Senior back is the heart of a powerful offense.
LONDONDERRY — Londonderry High School running back Jeff Wiedenfeld takes the handoff, plants his right foot, makes a cut and hits the hole. Wiedenfeld does this wearing No. 60 on his practice jersey, which is appropriate since he runs with the physicality of a lineman.
“I wouldn’t say I’m the fastest on the field and I don’t think I play that way,” Wiedenfeld said. “I like to hit someone. I think I’m good at breaking tackles, and getting a push after contact. That’s my style.”
At 5-foot-10 and 180 pounds, Wiedenfeld is the centerpiece of a Londonderry offense that has lots of bells and whistles. The Lancers (11-0) will enter today’s Division I championship game against Exeter (10-1) averaging 46.4 points per game. Wiedenfeld has run for a team-high 914 yards and 15 touchdowns on 135 carries this season, an average of 6.8 yards per attempt. He also has six receptions for 106 yards and a TD.
His production doesn’t end there, however. Wiedenfeld is also averaging 39.3 yards on seven kick returns. He’s returned two kicks for scores.
“Wiedenfeld is a great back,” Exeter coach Bill Ball said. “He’s a great athlete. Watched his brothers play. Great family of athletes over there.
“Our greatest concern going into this game is Exeter. We know what we have to do. We just have to go do it. If you miss, they have the guys who can make you pay quickly.”
Wiedenfeld’s physical style on defense will also be required Sunday, since Exeter’s Straight-T offense relies on muscle. Muscle and deception. Although he played cornerback last season, Wiedenfeld moved to outside linebacker this year and is third on the team in tackles.
Wiedenfeld, who also plans to play basketball and lacrosse, is in his third year as Londonderry’s featured running back. His best season in terms of rushing yards was his sophomore year. Still, he said he’ll gladly trade some touches for the wins the Lancers have accumulated during his junior and senior seasons.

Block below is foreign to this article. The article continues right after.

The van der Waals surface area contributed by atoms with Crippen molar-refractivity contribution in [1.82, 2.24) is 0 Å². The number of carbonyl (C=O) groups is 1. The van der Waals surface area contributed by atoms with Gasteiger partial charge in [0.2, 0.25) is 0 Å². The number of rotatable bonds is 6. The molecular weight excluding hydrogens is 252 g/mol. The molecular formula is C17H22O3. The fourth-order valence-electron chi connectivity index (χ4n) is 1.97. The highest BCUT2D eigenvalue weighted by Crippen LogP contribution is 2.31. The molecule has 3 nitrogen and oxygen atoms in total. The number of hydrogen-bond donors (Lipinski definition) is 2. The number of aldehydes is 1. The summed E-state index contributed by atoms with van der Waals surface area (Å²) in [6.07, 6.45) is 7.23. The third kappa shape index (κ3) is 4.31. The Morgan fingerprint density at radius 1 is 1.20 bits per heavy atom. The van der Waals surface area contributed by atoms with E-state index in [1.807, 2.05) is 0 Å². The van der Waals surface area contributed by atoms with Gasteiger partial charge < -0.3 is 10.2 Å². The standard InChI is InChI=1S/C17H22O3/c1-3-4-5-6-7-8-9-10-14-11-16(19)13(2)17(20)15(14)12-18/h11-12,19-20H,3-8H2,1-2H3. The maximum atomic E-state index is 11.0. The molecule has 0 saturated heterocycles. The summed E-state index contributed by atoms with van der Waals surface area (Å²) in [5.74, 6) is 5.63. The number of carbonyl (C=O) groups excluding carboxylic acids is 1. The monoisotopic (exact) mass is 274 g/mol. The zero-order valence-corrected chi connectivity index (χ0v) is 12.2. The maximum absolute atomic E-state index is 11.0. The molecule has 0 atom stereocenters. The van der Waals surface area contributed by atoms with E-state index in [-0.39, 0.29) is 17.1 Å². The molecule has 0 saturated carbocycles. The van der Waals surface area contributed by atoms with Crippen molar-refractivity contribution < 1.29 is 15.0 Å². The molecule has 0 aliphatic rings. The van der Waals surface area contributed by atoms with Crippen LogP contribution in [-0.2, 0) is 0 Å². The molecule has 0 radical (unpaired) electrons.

“He probably could have run for 2,000 if we just featured him,” Londonderry coach Jimmy Lauzon said. “We can work and try to make another great quarterback and we can work with receivers and stuff, but the way he runs? There’s no teaching that. He’s hard nosed, his legs don’t stop.”
Londonderry was the No. 1 seed in its bracket last year before it was upset by Pinkerton Academy in the Division I quarterfinals. The Lancers are the only unbeaten team in the state still playing this year, although Winnisquam capped a 9-0 season by winning the Division IV championship last weekend.
“Am I getting the ball as much? No,” he said. “But when I do get the ball I don’t think teams expect it as much because we have so many other threats around the field. When we get the ball to (receivers) Cole (Keegan) and to (Alex) Tsetsilas it opens up everything.
“I got the ball more as a sophomore than I did in any of the other years, but I wasn’t worried about not getting the ball (as much) my junior and senior years. I was more worried about winning.”
The Exeter-Londonderry game is scheduled to start at 6 p.m and will be the third of three championship games played at the University of New Hampshire today. The Division III game between Lebanon (10-1) and Trinity (10-1) will kick off at 11 a.m., and the Division II game between Plymouth (9-2) and Hollis/Brookline will start at 2:30 p.m.
The Lancers haven’t won a Division I championship since 1998, when it beat Manchester Central 33-7. That was Londonderry’s third straight trip to the Division I championship game.
The Lancers most recent trip to the Division I championship game was 2001. They absorbed a 28-7 loss to Central that day.
“If we don’t get outside ourselves and play the game we can play ... I think that will be a big factor,” Wiedenfeld said. “None of us has ever played in a state championship game. What do we know of the pressure and stuff like that? We don’t, but I don’t think anyone on the team is worried about that. I think we’re ready to go.”